The VA keeps saying they are doing enough, is this what they mean by "enough" I don't agree with it, the need for treatment and help is now, not next week or next month, this war will be like Nam more men will die from PTSD than died during the war, they can't make a wall big enough to hold all the names of the PTSD victims
Dioxins and Cardiovascular Disease Mortality
The results of this systematic review suggest that dioxin exposure is associated with increased risk of mortality from both IHD and all CVD, although more strongly with the former. Although biological plausibility is provided by animal studies, uncontrolled confounding by other risk factors for CVD cannot be ruled out as a contributor to the association.
We hope our results will stimulate further evaluation of CVD incidence and mortality in dioxin-exposed cohorts, especially using internal comparisons with detailed exposure assessments, and careful control for confounding. Future studies in both animals and humans should assess whether cardiovascular effects are present at environmentally relevant doses. Of additional interest would be analysis of whether the association between dioxin exposure and all CVD persists when IHD cases are excluded, as well as a pooled or meta-analysis of the internal comparison results in order to obtain a dose–response curve for dioxin and CVD.
We all know the Ranch Hand study was flawed form the very beginning, the scientists are all in agreement on this issue now, it is time for the DOD and the Veterans Affairs to accept the facts this study concludes and to care for the Vietnam Veterans and veterans in other places where the dioxins were used, Panama, DMZ in South Korea, Edgewood Arsenal, Fort Greely Alaska, also thoughts must be given to the men who served in these places in the decades after the toxins were freely used, the ground and the water tables are contaminated and the potency lasts for decades, children in Vietnam are still getting sick, and we last used AO there in 1973? The veterans exposed to these toxins deserve the medical care and compensation the exposures can possibly be linked to.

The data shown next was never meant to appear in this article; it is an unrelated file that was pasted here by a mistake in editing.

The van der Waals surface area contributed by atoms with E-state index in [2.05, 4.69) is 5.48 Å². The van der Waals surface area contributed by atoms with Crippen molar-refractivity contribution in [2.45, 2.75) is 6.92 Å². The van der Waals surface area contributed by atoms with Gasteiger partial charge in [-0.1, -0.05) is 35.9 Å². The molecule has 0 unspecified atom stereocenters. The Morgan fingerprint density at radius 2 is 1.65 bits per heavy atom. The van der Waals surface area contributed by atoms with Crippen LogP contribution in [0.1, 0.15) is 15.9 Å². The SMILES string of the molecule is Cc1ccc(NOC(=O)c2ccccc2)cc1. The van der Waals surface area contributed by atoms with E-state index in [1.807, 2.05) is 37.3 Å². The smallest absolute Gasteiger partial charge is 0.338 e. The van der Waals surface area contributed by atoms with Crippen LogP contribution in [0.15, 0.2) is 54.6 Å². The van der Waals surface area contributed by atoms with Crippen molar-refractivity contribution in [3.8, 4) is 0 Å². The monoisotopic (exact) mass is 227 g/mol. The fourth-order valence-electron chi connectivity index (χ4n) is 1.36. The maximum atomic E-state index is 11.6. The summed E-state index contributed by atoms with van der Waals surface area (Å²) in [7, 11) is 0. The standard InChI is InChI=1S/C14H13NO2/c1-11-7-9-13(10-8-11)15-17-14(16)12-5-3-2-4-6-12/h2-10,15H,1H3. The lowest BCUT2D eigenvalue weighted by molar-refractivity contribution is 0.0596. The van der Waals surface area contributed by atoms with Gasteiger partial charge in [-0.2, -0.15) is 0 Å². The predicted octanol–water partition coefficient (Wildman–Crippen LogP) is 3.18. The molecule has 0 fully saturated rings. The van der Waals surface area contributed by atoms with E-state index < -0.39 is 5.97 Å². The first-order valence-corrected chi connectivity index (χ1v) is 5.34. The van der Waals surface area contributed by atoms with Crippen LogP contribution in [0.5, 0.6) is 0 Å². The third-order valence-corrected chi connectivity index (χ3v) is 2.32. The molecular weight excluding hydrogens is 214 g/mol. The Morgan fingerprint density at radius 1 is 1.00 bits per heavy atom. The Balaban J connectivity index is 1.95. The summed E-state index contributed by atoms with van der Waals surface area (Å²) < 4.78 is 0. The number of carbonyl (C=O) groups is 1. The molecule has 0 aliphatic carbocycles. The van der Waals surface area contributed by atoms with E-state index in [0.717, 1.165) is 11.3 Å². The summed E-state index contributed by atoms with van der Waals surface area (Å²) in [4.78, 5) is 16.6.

Sunday, November 23, 2008
Area Gulf War veterans vindicated by report on illnesses
By Andrew Dys - firstname.lastname@example.org
York's Gene Blackwell was a general in 1991, but stars on his collar didn't protect him from an invisible enemy in Iraq. As soldiers and Marines invaded Iraq, oil fields burned into black plumes, pesticides intended to protect the troops filled the air, and the military required most troops to take pyridostigmine bromide (PB) pills in case of nerve gas attacks.
Now, 17 years later, Blackwell and thousands of other troops who dealt with health problems after the war finally know the government believes them.
A report this week from the Research Advisory Committee on Gulf War Veterans' Illnesses shows Gulf War Illness, or Gulf War Syndrome, is real.
Blackwell, now retired, said he experienced shortness of breath over the years since the Gulf War.
"Hundreds of oil fields were burning, and we were right in the middle of it for two weeks," Blackwell said. "Your face, nose was black. Absolutely, it had an impact."
Memory problems, chronic headaches, pain and other symptoms have been reported by thousands of veterans. But until now there was almost nobody listening: No diagnosis for at least a quarter of the almost 700,000 U.S. troops who complained of symptoms after the war.
One South Carolina soldier, Marguerite Knox of Columbia, has fought for Gulf War Illness recognition and treatment since her service in 1990 and 1991 at a Middle East evacuation hospital during the war. She later suffered severe sinus infections and cognitive loss after exposure. Now a lieutenant colonel with the S.C. National Guard, Knox first served on the presidential advisory committee studying Gulf War sickness before becoming a member of the committee that released the report to the federal Veterans Affairs office Monday. Chemicals were clearly released when the U.S. forces blew up existing weapons the Iraqis had stockpiled, Knox said.
"This is vindication," said Knox, a nurse practitioner in civilian life. Unlike most vets who had to rely on a skeptical VA that had not diagnosed them for health care after the war, Knox said her medical background gave her access to better medical care to handle the Gulf War symptoms. "It took until 1996 for anyone to admit there was even exposure to chemical agents. This day was a long time coming."
Gulf War veteran Jim Trone, junior vice commander of Rock Hill's Veterans of Foreign Wars Post 2889, said he has run into many veterans over the years who complained of sickness from exposure during the war.
The report cites ineffective research and even suggests political and economic reasons for the research not getting done quickly enough. For Gulf War veterans, the report is "nothing more than what a lot of us have known for a long time," said John Gossett of Clover, a retired colonel who had to order his men to take the PB pills every eight hours.
"I have never been satisfied with the research -- this has been a problem with a lot of troops for years." Gossett said. "I am glad it has finally come out and somebody is finally listening to the soldiers who fought over there. The soldiers did a great job and deserve better."
After the war, soldiers went for health screenings complaining of problems, but the Department of Defense did little or nothing about it, Gossett said.
"I always suspected the pesticides, and we were told to take those pills and that is what we did," Gossett said.
Gossett and others said they haven't had symptoms similar to other soldiers -- but that doesn't mean the pesticides or pills or other toxins had no effect. Maybe the problems haven't surfaced yet.